October 11, 2012

Mexican cartels flood US with cheap meth

The cartels are expanding into the meth market just as they did with heroin: developing an cheap, highly addictive form of the drug and sending it through the pipeline already used to funnel marijuana and cocaine.

Jim Salter / The Associated Press

ST. LOUIS — Mexican drug cartels are quietly filling the void in the nation's drug market created by the long effort to crack down on American-made methamphetamine, flooding U.S. cities with exceptionally cheap, extraordinarily potent meth from factory-like "superlabs."

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In this Sept. 7, 2012, photo, a U.S. Drug Enforcement Administration technician holds several pounds of Mexican meth confiscated in the St. Louis area. The DEA says the Mexican cartels are making the meth more pure, creating a faster and easier high for users, and they're selling it more cheaply in hopes of creating a new market. Seizures at the border and in several U.S. cities are up sharply.

AP

click image to enlarge

In this file photo released by the Mexican navy, Navy marines stand guard over barrels containing 120,000 kilograms of methylamine, a precursor chemical, seized at the Pacific port of Lazaro Cardenas, Mexico, that were headed for Guatemala. The meth problem is spilling into other parts of Latin America, too, almost all of it bound for Guatemala.

AP

Although Mexican meth is not new to the U.S. drug trade, it now accounts for as much as 80 percent of the meth sold here, according to the Drug Enforcement Administration. And it is as much as 90 percent pure, a level that offers users a faster, more intense and longer-lasting high.

"These are sophisticated, high-tech operations in Mexico that are operating with extreme precision," said Jim Shroba, a DEA agent in St. Louis. "They're moving it out the door as fast as they can manufacture it."

The cartels are expanding into the U.S. meth market just as they did with heroin: developing an inexpensive, highly addictive form of the drug and sending it through the same pipeline already used to funnel marijuana and cocaine, authorities said.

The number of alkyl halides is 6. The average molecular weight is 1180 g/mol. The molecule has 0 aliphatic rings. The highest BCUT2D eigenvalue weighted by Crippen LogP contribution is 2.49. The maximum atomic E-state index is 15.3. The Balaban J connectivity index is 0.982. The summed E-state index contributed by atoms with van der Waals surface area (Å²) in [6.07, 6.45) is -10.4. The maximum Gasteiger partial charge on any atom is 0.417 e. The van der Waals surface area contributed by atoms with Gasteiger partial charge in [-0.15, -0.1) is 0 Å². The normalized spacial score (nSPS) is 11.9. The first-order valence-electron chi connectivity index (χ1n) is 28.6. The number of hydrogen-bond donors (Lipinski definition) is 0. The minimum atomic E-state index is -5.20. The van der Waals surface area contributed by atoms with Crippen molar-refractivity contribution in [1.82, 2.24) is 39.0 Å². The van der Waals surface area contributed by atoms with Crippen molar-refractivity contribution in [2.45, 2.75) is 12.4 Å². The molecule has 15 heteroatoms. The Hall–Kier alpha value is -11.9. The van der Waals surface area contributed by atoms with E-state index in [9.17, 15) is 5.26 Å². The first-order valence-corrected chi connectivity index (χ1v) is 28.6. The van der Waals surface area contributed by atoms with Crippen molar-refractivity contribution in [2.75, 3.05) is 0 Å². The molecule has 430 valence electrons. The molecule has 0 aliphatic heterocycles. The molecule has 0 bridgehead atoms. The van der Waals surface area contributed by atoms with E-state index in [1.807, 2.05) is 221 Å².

Seizures of meth along the Southwest border have more than quadrupled during the last several years. DEA records reviewed by The Associated Press show that the amount of seized meth jumped from slightly more than 4,000 pounds in 2007 to more than 16,000 pounds in 2011.

During that same period, the purity of Mexican meth shot up too, from 39 percent in 2007 to 88 percent by 2011, according to DEA documents. The price fell 69 percent, tumbling from $290 per pure gram to less than $90.

Mexican meth has a clearer, glassier appearance than more crudely produced formulas and often resembles ice fragments, usually with a clear or bluish-white color. It often has a smell people compare to ammonia, cat urine or even burning plastic.

"You can look at it and see it has a much more pure look," said Paul Roach, a DEA agent in Denver.

The rise of Mexican meth doesn't mean American labs have disappeared. The number of U.S. meth labs continues to rise even as federal, state and local laws place heavy restrictions on the purchase of cold and allergy pills containing pseudoephedrine, a major component in the most common meth recipe.

The crackdowns that began a decade ago have made it more difficult to prepare large batches, so many American meth users have turned to a simpler method that uses a 2-liter soda bottle filled with just enough ingredients to produce a small amount of the drug for personal use.

But south of the border, meth is being made on an industrial scale. Sophisticated factories put out tons of the drug using formulas developed by professional chemists. The final product often is smuggled into the U.S. taped beneath tractor-trailers or hidden inside packages of other drugs.

While clandestine U.S. labs generally supply rural areas, Mexican meth is mostly targeted to urban and suburban users. Increasingly large quantities are turning up in dozens of American cities, including Dallas, Phoenix, Denver, Chicago, St. Louis and Salt Lake City, according to the DEA.

The marketing format follows a well-established pattern. By simultaneously increasing the purity and cutting the price, the cartels get people hooked and create a new customer base.

"They're marketing geniuses," said Jack Riley, the agent in charge of the DEA office in Chicago.

When Illinois authorities recently confiscated 1,000 pounds of Mexican marijuana, they found 10 pounds of meth hidden among the pot — essentially a free sample for the distributor to give out to drug users, Riley said.

Until recently, meth was seldom seen in major urban areas, except in biker gangs and parts of the gay community, Riley said.

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